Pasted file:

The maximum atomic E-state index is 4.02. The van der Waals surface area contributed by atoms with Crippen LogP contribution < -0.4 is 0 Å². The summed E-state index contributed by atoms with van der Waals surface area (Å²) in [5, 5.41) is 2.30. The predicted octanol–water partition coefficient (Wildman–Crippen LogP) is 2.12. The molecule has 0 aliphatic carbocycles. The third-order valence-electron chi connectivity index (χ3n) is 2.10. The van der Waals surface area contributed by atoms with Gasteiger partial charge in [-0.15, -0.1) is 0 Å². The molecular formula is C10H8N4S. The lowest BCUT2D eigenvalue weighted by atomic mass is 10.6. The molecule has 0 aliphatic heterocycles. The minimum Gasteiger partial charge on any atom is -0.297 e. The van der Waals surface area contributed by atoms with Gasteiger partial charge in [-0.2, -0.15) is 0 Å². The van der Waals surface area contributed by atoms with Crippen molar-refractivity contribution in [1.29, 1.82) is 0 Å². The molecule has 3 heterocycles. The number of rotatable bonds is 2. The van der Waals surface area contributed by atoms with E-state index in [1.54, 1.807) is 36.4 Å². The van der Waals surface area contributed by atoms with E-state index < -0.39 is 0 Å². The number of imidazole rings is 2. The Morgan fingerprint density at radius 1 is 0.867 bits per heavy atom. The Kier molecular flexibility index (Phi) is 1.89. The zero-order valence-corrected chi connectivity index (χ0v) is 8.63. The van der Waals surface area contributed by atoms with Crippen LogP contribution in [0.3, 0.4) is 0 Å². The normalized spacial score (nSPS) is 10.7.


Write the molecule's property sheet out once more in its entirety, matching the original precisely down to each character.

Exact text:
The maximum atomic E-state index is 4.02. The van der Waals surface area contributed by atoms with Crippen LogP contribution < -0.4 is 0 Å². The summed E-state index contributed by atoms with van der Waals surface area (Å²) in [5, 5.41) is 2.30. The predicted octanol–water partition coefficient (Wildman–Crippen LogP) is 2.12. The molecule has 0 aliphatic carbocycles. The third-order valence-electron chi connectivity index (χ3n) is 2.10. The van der Waals surface area contributed by atoms with Gasteiger partial charge in [-0.15, -0.1) is 0 Å². The molecular formula is C10H8N4S. The lowest BCUT2D eigenvalue weighted by atomic mass is 10.6. The molecule has 0 aliphatic heterocycles. The minimum Gasteiger partial charge on any atom is -0.297 e. The van der Waals surface area contributed by atoms with Gasteiger partial charge in [-0.2, -0.15) is 0 Å². The van der Waals surface area contributed by atoms with Crippen molar-refractivity contribution in [1.29, 1.82) is 0 Å². The molecule has 3 heterocycles. The number of rotatable bonds is 2. The van der Waals surface area contributed by atoms with E-state index in [1.54, 1.807) is 36.4 Å². The van der Waals surface area contributed by atoms with E-state index < -0.39 is 0 Å². The number of imidazole rings is 2. The Morgan fingerprint density at radius 1 is 0.867 bits per heavy atom. The Kier molecular flexibility index (Phi) is 1.89. The zero-order valence-corrected chi connectivity index (χ0v) is 8.63. The van der Waals surface area contributed by atoms with Crippen LogP contribution in [0.3, 0.4) is 0 Å². The normalized spacial score (nSPS) is 10.7.